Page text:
5. Prevention and Treatment
One of the ways that are being investigated to prevent HIV infection and to minimize its spread is based on the knowledge of how the HIV virus functions. Drugs which inhibit the virus and block its ability to gain access to the T-cells are being developed. These are known as attachment or early inhibitors.
These drugs block the interaction between the cellular receptors and the antireceptor on the virus by binding to or altering the receptor sites .... Scientists are also examining vaccines that may help the body block these receptors. (Pieribone, D.)
The only prognosis for full-blown AIDS at present is eventual deterioration of the immune system (usually five to ten years) culminating in death. There is no cure for the disease, yet there are a number of drugs on the market and in development that can retard and slow the development of the virus.
Antiretroviral treatment is at present the best way of retarding the spread of the HIV virus in the body. It is not a cure but it can help to prolong life and stop the spread of the virus. There are three main groups of anti-HIV drugs that are presently used to combat the virus. Each of these groups attacks the virus in different ways. These are the Nucleoside Reverse Transcriptase Inhibitors; the Non-Nucleoside Reverse Transcriptase Inhibitors and the Protease Inhibitors. (ibid)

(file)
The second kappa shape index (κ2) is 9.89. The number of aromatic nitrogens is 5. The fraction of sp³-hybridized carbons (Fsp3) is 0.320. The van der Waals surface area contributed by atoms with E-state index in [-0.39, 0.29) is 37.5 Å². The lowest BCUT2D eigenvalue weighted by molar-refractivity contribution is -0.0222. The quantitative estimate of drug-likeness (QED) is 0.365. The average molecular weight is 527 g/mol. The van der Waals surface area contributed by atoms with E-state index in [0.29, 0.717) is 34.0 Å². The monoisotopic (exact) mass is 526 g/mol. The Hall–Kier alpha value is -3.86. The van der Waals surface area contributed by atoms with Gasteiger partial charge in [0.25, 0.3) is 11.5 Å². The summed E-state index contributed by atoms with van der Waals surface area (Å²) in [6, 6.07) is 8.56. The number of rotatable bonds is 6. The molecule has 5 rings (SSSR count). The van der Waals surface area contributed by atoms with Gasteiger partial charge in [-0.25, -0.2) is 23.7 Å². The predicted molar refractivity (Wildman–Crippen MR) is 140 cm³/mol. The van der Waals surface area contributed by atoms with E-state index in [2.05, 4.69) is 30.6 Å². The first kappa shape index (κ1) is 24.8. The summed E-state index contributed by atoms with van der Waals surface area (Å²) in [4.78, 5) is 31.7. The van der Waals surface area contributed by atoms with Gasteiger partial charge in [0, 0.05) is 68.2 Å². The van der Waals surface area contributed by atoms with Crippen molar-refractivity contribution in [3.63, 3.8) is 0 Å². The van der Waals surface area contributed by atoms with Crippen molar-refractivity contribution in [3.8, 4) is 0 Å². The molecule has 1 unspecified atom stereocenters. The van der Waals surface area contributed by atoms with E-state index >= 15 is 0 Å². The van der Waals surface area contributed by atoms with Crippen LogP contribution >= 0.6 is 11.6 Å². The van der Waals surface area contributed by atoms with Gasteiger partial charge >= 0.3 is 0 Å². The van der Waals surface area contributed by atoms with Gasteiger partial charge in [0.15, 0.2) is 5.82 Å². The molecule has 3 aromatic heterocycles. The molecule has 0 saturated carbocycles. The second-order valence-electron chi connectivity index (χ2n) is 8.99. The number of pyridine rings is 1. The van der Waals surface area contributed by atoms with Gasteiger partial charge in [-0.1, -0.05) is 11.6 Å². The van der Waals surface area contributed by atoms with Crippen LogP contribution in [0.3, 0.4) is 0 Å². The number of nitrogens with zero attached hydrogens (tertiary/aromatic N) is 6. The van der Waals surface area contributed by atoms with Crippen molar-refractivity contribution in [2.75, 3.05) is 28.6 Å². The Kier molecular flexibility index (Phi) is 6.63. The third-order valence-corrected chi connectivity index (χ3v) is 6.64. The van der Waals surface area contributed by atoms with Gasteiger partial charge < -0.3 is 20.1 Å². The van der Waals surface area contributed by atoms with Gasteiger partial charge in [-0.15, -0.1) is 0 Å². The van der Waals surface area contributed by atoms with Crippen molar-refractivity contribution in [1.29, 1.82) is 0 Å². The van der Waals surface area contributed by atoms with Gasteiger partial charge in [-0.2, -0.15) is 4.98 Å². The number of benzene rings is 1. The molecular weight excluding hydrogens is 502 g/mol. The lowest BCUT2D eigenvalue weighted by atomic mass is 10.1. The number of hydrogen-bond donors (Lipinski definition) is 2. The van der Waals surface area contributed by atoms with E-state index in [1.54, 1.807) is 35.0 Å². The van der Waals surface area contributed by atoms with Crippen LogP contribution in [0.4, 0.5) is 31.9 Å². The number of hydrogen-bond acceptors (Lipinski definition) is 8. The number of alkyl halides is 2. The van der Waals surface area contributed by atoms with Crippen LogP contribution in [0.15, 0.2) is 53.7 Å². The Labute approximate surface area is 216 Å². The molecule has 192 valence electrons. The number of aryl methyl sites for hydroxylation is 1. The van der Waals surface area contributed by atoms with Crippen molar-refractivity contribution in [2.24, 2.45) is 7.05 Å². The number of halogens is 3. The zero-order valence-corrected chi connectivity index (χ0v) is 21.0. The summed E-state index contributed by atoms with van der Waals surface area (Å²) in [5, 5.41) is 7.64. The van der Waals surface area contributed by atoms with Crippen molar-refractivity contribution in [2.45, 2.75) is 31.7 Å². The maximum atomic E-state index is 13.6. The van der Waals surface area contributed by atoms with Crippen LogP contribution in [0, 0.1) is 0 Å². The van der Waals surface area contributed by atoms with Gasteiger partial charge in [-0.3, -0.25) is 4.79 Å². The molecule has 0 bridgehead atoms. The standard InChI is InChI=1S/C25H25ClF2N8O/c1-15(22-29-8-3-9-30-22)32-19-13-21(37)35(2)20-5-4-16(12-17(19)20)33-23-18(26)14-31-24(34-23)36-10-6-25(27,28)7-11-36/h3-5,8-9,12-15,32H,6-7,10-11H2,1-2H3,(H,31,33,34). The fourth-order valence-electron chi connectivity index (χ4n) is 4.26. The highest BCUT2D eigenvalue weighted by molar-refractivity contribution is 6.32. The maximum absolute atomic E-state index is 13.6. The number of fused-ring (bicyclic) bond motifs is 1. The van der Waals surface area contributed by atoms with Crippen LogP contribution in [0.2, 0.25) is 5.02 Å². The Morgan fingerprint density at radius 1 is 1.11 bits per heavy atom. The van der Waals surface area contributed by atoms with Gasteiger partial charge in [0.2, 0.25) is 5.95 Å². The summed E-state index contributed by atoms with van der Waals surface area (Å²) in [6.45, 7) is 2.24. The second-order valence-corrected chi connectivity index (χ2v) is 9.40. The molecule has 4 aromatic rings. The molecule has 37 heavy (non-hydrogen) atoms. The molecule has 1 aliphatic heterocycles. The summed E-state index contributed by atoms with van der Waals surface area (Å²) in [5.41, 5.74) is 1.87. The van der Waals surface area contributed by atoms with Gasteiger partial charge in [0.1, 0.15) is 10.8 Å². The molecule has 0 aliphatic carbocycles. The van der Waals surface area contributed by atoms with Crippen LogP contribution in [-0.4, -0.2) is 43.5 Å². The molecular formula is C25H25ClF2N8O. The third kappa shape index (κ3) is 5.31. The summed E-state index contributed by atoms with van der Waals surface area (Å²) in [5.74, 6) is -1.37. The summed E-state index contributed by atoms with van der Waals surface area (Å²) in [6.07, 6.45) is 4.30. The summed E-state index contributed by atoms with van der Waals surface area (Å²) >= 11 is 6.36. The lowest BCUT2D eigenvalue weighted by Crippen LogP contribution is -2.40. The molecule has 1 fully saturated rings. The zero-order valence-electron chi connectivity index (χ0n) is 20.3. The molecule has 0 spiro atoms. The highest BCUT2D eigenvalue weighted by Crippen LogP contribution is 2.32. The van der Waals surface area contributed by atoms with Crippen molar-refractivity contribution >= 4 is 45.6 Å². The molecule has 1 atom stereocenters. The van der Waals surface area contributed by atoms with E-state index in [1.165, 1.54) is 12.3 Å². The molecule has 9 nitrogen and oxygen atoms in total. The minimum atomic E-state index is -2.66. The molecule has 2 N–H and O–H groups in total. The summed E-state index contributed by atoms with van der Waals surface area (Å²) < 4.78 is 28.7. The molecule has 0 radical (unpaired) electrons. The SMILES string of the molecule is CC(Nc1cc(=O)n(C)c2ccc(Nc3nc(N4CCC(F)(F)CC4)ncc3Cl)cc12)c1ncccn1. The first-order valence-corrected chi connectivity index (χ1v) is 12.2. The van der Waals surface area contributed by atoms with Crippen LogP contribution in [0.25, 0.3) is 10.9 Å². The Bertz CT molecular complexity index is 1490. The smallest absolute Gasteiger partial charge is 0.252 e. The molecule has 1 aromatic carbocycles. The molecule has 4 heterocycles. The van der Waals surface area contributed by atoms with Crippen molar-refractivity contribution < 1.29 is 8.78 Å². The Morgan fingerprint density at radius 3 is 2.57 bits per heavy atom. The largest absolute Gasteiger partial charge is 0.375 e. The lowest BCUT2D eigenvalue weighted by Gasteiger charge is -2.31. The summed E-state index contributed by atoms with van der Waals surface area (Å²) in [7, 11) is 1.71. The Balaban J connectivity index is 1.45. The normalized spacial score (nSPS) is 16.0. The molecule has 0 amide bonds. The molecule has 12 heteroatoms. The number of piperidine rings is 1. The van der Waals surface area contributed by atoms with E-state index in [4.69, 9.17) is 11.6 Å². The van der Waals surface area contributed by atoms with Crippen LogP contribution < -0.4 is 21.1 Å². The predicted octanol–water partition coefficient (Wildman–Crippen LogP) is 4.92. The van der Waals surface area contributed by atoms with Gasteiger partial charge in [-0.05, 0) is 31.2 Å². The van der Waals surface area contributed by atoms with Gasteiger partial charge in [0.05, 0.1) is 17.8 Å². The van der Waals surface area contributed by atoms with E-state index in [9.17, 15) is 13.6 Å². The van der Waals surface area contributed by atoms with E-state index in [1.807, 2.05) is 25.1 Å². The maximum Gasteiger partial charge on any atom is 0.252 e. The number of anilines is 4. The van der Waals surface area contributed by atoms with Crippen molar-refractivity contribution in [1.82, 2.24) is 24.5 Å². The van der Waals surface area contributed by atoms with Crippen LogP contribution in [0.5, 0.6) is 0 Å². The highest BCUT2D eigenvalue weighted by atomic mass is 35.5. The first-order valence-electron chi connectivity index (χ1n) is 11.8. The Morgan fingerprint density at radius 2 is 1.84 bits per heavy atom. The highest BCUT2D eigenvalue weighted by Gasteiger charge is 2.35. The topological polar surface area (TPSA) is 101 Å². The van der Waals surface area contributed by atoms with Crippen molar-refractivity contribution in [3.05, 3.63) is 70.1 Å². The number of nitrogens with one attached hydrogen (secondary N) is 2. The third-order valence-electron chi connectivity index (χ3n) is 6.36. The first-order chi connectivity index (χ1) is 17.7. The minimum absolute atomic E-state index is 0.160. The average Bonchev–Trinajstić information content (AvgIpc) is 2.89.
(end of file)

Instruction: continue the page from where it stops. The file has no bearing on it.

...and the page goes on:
Anti-HIV or antiretroviral medications are used only to control the reproduction of the virus and to slow the development of the disease. Usually treatment consists of a combination of two to three Anti-HIV medications together. It should also be noted that anti-HIV drugs do not strop the ability of the infected person to contaminate others.
The following are some of the most well-known Anti-HIV classes and medications which have been approved by the U.S. Food and Drug Administration (FDA).
1. Nonnucleoside Reverse Transcriptase Inhibitors (NNRTIs)
NNRTI's bind to and disable reverse transcriptase, a protein that HIV needs to make more copies of itself. (Approved Medications to Treat HIV Infection) This group includes the following generic brands.
Nevirapine, under the brand name Viramune is the most well-known compound. It requires a daily dosage for adults of 200mg 2X daily. (Background Information on Fourteen FDA Approved HIV / AIDS Drugs.) Delavirdine requires a higher dosage of 400mg 3X daily, while Efavirenz requires 600mg 1X daily
2. Nucleoside Reverse Transcriptase Inhibitors (NRTIs)
'NRTIs are faulty versions of building blocks that HIV needs to make more copies of itself. When HIV uses an NRTI instead of a normal building block, reproduction of the virus is stalled." (ibid) These include numerous generic brands. One of the most well- known medications in this group is Zidovudine or AZT. The normal adult dosage is 200mg 3X daily, or 300mg 2X daily. (ibid) Another drug in this group is Didanosine or DDL. The adult dosage for this medication is 200mg 2X daily ( ibid)
3. Protease Inhibitors…[continue]